South African Hip Hop culture has grown so much that an award ceremony has been created to recognise the achievements of artists contributing to its development. But, in the age of 'swagger', and at a time when rappers really need to be extravagant to gain mainstream success, the South African Hip Hop Awards (SAHHA) lacked the flamboyance that defines contemporary Hip Hop.
Organisationally, the event was, to say the least, chaotic. I (along with other members of the press) found our JHBLive seats occupied by non-media personnel. There were no designated ushers, and there was no proper security. The stage was poorly lit and decorated with worn-out drapes, and the event started late. Very late. To top it all off, one oke, who appeared to be a loon, repeatedly went on stage to accept awards on behalf of the many absent award winners.
Before the ceremony had even begun, organisers of the event came under fire from some nominees for their poor communication, most notably from rapper Kiernan Forbes (AKA), who withdrew in a flurry of media. Forbes, who turned out to be the night's biggest winner, released a statement claiming he had only been notified of the event three days prior to its staging and could not fully engage his fans in the voting process.
Given the chaos on the night, it's no wonder many nominated artists snubbed the awards. Other absentees included Best International Brand winner Sprite, as well as Best Song and Best Collabo winner Khuli Chana.
These setbacks aside, the domination of male artists in all categories (with the exception, of course, of Best Female Artist) also stood out. South African female artists in other genres have been very successful, sometimes even more so than their male colleagues. So why the disparity when it comes to Hip Hop? Is it that the Hip Hop industry is possibly sexist? I asked some of the nominated artists (including best female artist nominees Nadia Nakai and Ice Queen) why this was so, and they all gave a slightly modified version of the same answer.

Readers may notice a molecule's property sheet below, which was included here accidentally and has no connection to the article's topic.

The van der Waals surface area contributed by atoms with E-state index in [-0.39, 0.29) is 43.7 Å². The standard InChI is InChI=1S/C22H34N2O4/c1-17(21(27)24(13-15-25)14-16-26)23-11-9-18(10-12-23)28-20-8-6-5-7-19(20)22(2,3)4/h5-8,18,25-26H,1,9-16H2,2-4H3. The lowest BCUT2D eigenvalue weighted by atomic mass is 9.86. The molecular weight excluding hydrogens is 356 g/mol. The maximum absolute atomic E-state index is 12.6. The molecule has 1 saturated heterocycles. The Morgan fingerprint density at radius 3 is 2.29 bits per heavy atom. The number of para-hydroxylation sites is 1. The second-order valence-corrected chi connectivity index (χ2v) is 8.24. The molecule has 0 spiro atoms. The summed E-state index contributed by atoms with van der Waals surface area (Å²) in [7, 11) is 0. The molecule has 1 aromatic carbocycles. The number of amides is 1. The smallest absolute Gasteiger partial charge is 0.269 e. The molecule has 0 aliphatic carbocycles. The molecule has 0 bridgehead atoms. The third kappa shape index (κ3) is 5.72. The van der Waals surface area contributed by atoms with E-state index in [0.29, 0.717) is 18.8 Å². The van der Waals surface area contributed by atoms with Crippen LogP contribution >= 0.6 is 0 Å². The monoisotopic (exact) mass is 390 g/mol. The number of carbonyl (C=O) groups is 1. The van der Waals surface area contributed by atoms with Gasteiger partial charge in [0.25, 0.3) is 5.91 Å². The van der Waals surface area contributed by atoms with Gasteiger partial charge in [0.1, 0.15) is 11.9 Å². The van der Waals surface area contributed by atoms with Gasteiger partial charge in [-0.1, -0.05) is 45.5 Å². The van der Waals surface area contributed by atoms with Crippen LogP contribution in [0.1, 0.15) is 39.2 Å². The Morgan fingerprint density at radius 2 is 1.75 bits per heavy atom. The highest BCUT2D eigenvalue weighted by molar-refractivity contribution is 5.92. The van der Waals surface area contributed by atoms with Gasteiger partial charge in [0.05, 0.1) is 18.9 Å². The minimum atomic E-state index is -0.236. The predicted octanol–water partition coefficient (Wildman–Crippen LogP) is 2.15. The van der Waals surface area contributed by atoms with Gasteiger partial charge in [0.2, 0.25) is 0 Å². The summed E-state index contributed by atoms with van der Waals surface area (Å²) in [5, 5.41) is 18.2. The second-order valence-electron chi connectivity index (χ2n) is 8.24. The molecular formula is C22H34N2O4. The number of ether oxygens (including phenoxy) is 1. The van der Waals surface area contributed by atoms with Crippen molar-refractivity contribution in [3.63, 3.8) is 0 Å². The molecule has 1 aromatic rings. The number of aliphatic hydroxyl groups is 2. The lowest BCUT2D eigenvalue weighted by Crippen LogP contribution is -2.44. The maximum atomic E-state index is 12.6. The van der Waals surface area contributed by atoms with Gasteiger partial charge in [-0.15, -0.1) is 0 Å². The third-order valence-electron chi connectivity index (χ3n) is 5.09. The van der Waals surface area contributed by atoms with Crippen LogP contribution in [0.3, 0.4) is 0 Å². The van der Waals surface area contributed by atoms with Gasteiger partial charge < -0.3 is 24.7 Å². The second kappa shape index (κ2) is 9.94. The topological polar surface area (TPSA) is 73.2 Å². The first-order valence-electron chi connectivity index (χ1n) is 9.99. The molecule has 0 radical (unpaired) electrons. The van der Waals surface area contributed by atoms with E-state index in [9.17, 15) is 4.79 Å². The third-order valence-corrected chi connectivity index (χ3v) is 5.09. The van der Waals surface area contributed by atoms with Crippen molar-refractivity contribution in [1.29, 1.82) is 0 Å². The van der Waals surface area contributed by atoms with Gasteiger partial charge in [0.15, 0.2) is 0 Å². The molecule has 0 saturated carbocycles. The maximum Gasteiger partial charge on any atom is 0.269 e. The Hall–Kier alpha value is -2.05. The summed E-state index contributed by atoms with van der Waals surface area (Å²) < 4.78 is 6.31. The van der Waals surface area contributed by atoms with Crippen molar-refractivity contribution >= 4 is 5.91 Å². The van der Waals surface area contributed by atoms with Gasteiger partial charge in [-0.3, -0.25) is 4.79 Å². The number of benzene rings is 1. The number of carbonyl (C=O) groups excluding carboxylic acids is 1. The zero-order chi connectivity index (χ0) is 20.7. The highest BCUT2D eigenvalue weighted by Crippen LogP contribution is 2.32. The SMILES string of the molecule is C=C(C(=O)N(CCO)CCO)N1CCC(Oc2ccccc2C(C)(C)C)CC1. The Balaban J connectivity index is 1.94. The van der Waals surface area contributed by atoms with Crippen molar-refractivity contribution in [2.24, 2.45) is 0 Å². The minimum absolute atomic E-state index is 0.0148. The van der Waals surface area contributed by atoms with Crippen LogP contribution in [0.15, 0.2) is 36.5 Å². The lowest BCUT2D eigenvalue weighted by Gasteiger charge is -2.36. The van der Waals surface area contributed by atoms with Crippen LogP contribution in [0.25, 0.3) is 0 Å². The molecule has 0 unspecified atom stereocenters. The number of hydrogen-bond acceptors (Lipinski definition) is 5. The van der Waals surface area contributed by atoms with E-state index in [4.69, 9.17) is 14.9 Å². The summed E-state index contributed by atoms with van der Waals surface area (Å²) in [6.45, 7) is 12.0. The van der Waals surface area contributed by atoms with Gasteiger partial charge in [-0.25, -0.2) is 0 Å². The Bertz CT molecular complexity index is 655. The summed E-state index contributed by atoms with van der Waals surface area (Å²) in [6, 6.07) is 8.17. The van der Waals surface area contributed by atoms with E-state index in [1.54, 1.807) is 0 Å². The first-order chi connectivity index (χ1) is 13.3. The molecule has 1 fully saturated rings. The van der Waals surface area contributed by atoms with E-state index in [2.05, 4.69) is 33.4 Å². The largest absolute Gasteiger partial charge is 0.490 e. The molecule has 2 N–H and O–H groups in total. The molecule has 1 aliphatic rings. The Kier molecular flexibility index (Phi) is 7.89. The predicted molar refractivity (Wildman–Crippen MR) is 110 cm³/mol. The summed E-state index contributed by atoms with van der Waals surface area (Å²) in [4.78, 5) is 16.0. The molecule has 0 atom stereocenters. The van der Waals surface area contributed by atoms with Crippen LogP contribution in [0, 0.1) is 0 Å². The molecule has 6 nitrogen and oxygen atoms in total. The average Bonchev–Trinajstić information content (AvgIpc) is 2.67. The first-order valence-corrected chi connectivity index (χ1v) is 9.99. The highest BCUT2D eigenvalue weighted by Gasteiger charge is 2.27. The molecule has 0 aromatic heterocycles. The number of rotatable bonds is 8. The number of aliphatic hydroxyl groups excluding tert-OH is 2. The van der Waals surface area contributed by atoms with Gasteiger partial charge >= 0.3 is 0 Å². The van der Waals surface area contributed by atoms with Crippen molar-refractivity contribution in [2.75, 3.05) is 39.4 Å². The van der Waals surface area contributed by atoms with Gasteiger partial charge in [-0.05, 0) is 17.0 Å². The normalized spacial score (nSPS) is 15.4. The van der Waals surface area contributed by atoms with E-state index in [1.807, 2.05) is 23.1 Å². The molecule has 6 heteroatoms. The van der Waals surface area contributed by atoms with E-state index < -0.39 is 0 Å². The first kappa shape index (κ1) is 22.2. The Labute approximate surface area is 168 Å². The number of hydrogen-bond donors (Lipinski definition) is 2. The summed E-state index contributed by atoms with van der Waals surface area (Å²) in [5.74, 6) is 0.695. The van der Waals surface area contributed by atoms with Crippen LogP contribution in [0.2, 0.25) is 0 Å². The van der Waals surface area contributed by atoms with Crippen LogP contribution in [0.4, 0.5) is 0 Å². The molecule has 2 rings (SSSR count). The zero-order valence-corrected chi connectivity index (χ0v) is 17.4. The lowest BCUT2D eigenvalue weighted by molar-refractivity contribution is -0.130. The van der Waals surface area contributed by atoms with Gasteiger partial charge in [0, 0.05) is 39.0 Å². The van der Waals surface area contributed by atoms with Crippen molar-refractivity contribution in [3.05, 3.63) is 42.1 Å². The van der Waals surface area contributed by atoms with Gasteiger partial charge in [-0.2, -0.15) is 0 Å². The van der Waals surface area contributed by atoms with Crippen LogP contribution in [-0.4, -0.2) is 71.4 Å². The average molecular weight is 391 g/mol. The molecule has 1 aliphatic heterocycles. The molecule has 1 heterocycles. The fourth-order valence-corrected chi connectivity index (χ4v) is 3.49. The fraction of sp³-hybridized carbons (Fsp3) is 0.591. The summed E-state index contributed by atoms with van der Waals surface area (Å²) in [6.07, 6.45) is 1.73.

"The industry is not sexist, we just need more female artists creating more music, only then will record companies take us seriously and invest in us."
But if we're honest, maybe we need to admit that one of the traits record companies look for in Hip Hop artists is hypermasculinity. Maybe that's why this gig is so biased towards males? Just a thought. Nevertheless, the SAHHAs will surely give the shortlisted female talent a platform to have their work noticed, and will hopefully catapult the ladies to future commercial success over the long run.
The best part of the night was the performance from host Pule, the strictly vernacular speaking white comic, and his side-kick, playwright J Bhoboza. Pule (dressed in a floral shirt and cap and blood red shoes likely to have been purchased from a thrift shop) and Bhoboza parodied contemporary rappers' obsession with toasting their achievements - even when many have not attained any meaningful success. Their performance included a crash course, Swaggernometry 101, on how to make it as a rapper. "No one wants to listen to a humble rapper," Pule lectured the audience. Despite the fact that I could not understand most of what Pule, who performs primarily in Zulu, was saying (back off ya'll, I'm from Zambia), his delivery was so good that his ebullient gestures were enough to leave me in stitches.
The SAHHAs may have bombed this year on account of the poor organisation, but if the mistakes made this time around are noted and addressed, the SAHHAs might still become an important fixture on South Africa's music calendar in years to come. Time will tell.
Photographs by: Anele Khoza
by Nkandu Chipale Mwenge